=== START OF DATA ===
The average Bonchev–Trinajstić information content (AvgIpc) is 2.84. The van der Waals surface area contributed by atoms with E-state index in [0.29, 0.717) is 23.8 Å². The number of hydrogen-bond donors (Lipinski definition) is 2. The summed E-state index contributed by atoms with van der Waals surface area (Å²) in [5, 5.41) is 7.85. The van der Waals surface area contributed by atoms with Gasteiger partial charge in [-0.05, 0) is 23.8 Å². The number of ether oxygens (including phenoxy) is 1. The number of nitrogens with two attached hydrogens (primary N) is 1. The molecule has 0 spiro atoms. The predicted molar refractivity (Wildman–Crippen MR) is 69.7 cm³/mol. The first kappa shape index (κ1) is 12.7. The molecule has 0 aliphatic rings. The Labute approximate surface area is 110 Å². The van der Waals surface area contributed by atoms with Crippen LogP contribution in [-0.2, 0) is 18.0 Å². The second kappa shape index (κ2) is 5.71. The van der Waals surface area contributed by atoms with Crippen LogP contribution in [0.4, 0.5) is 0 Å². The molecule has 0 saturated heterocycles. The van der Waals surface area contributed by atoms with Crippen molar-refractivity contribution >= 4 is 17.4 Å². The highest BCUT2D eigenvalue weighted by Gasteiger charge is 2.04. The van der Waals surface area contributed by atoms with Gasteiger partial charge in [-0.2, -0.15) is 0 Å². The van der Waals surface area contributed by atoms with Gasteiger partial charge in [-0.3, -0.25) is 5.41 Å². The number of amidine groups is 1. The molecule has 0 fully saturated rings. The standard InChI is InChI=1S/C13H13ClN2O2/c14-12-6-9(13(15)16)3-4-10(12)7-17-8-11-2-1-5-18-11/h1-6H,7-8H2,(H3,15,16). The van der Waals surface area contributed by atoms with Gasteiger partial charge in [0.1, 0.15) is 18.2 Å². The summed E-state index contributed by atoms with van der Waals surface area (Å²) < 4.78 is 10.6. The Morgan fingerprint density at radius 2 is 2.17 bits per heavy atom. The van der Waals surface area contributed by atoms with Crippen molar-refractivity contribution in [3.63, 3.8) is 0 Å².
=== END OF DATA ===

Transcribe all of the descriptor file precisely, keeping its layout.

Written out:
The average Bonchev–Trinajstić information content (AvgIpc) is 2.84. The van der Waals surface area contributed by atoms with E-state index in [0.29, 0.717) is 23.8 Å². The number of hydrogen-bond donors (Lipinski definition) is 2. The summed E-state index contributed by atoms with van der Waals surface area (Å²) in [5, 5.41) is 7.85. The van der Waals surface area contributed by atoms with Gasteiger partial charge in [-0.05, 0) is 23.8 Å². The number of ether oxygens (including phenoxy) is 1. The number of nitrogens with two attached hydrogens (primary N) is 1. The molecule has 0 spiro atoms. The predicted molar refractivity (Wildman–Crippen MR) is 69.7 cm³/mol. The first kappa shape index (κ1) is 12.7. The molecule has 0 aliphatic rings. The Labute approximate surface area is 110 Å². The van der Waals surface area contributed by atoms with Crippen LogP contribution in [-0.2, 0) is 18.0 Å². The second kappa shape index (κ2) is 5.71. The van der Waals surface area contributed by atoms with Crippen LogP contribution in [0.4, 0.5) is 0 Å². The molecule has 0 saturated heterocycles. The van der Waals surface area contributed by atoms with Crippen molar-refractivity contribution >= 4 is 17.4 Å². The highest BCUT2D eigenvalue weighted by Gasteiger charge is 2.04. The van der Waals surface area contributed by atoms with Gasteiger partial charge in [-0.2, -0.15) is 0 Å². The van der Waals surface area contributed by atoms with Gasteiger partial charge in [-0.3, -0.25) is 5.41 Å². The number of amidine groups is 1. The molecule has 0 fully saturated rings. The standard InChI is InChI=1S/C13H13ClN2O2/c14-12-6-9(13(15)16)3-4-10(12)7-17-8-11-2-1-5-18-11/h1-6H,7-8H2,(H3,15,16). The van der Waals surface area contributed by atoms with Gasteiger partial charge in [0.1, 0.15) is 18.2 Å². The summed E-state index contributed by atoms with van der Waals surface area (Å²) < 4.78 is 10.6. The Morgan fingerprint density at radius 2 is 2.17 bits per heavy atom. The van der Waals surface area contributed by atoms with Crippen molar-refractivity contribution in [3.63, 3.8) is 0 Å².